Here are a few thoughts about free trade (when I’ve had time to reflect and research a bit more, I plan to publish a more high-brow version on The Thinking Pot; this post reflects primarily my first responses and gut reaction).
Free and famous
There is a lot in the media just now about free trade, together with repeated expectation that it will re-invigorate prosperity. Although increasing trade has in the past helped bring income to impoverished parts of the world, I suspect this was mostly because there had been little trade. New production, packing, manufacture, and even recycling, meant expansion of a region’s economic activity into a unused portion of possible economic activity. Imagine a country which is primarily subsistence. The development of urban centres with jobs ranging from packaging to customer service, means new possibilities. However, it certainly does not mean any possibility of endless expansion. We have a certain population in the world: the only ways to increase the numbers of refrigerators sold are 1. to sell to those who have no fridge as yet (a ever-dwindling population), 2. to ensure old refrigerators need upgrading or replacement, or 3. to persuade people they must have more than one refrigerator each. Should people stick to having only one refrigerator, the market depends on replacement. By definition, it will not then grow but will remain stagnant. No new jobs.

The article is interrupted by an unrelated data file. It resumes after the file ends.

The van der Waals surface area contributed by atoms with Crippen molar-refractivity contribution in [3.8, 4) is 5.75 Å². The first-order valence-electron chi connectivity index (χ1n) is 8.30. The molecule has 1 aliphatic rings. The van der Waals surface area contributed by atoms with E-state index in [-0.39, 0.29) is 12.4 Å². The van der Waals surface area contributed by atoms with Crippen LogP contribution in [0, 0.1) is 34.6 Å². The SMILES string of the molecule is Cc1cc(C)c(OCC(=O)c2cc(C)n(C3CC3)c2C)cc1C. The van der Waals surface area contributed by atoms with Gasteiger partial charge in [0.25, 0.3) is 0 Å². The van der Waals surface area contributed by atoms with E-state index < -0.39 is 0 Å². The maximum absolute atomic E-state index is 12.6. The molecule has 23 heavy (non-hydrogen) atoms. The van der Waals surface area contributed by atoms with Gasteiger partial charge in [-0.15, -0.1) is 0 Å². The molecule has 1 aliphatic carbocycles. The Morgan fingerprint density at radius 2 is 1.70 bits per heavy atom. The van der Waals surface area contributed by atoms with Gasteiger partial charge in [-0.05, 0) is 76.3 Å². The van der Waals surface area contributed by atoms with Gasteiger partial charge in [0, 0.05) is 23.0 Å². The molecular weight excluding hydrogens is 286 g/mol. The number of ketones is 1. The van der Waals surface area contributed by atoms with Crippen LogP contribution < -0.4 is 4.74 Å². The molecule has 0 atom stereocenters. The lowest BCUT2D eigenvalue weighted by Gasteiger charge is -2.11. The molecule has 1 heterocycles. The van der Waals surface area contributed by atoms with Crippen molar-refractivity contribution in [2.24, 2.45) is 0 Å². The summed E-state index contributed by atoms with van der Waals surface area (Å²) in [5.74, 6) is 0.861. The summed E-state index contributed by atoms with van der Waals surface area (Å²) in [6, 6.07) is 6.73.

The same can be said of all consumer items, whether they be cars or houses, furniture or clothes. Yes, I realise that some people buy a lot of clothes, and I read recently that poorer people buy more clothes (I think the poorer quality cheap clothes have shorter use-lives, which means they must be replaced more often). However, there is still a limit to how many clothes a person can store: new purchases tend to be in the replacement or upgrade (to this season’s style) category listed above.
In fact, to a certain extent, the success of economies growing has been due to people in the poorer countries entering the consumer class and being able to finally purchase something like a refrigerator, or new (rather than used) clothes.
Low cost inputs
A central idea in globalisation is that a business may choose to establish parts of its manufacturing or business process in different places around the world. The idea here is that the business can – and should – make choices that keep their costs low. Some countries have deliberating tried to create low-cost environments. (This is one reason Ireland has appealed against the EU judgement that it should be charging appropriate taxes of Apple. Ironic, really, that a government would protest a requirement to collect funds which support… the government!)